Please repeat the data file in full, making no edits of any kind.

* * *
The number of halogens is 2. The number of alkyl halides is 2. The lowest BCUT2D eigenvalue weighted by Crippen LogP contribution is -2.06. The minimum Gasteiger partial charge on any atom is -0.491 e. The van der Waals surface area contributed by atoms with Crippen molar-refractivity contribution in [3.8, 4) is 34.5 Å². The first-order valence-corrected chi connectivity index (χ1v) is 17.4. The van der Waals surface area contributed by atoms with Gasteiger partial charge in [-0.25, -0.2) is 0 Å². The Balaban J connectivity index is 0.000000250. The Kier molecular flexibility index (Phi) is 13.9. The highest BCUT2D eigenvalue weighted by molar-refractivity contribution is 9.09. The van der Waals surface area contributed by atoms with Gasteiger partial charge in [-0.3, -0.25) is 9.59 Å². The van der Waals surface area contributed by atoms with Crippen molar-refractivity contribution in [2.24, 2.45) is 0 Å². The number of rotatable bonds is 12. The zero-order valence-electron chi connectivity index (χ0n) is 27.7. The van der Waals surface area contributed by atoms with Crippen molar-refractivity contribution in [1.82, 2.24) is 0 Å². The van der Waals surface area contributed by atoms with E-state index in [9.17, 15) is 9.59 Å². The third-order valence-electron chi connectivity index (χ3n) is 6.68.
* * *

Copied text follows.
The number of halogens is 2. The number of alkyl halides is 2. The lowest BCUT2D eigenvalue weighted by Crippen LogP contribution is -2.06. The minimum Gasteiger partial charge on any atom is -0.491 e. The van der Waals surface area contributed by atoms with Crippen molar-refractivity contribution in [3.8, 4) is 34.5 Å². The first-order valence-corrected chi connectivity index (χ1v) is 17.4. The van der Waals surface area contributed by atoms with Gasteiger partial charge in [-0.25, -0.2) is 0 Å². The Balaban J connectivity index is 0.000000250. The Kier molecular flexibility index (Phi) is 13.9. The highest BCUT2D eigenvalue weighted by molar-refractivity contribution is 9.09. The van der Waals surface area contributed by atoms with Gasteiger partial charge in [-0.3, -0.25) is 9.59 Å². The van der Waals surface area contributed by atoms with Crippen molar-refractivity contribution in [2.24, 2.45) is 0 Å². The number of rotatable bonds is 12. The zero-order valence-electron chi connectivity index (χ0n) is 27.7. The van der Waals surface area contributed by atoms with Crippen molar-refractivity contribution in [1.82, 2.24) is 0 Å². The van der Waals surface area contributed by atoms with E-state index in [9.17, 15) is 9.59 Å². The third-order valence-electron chi connectivity index (χ3n) is 6.68.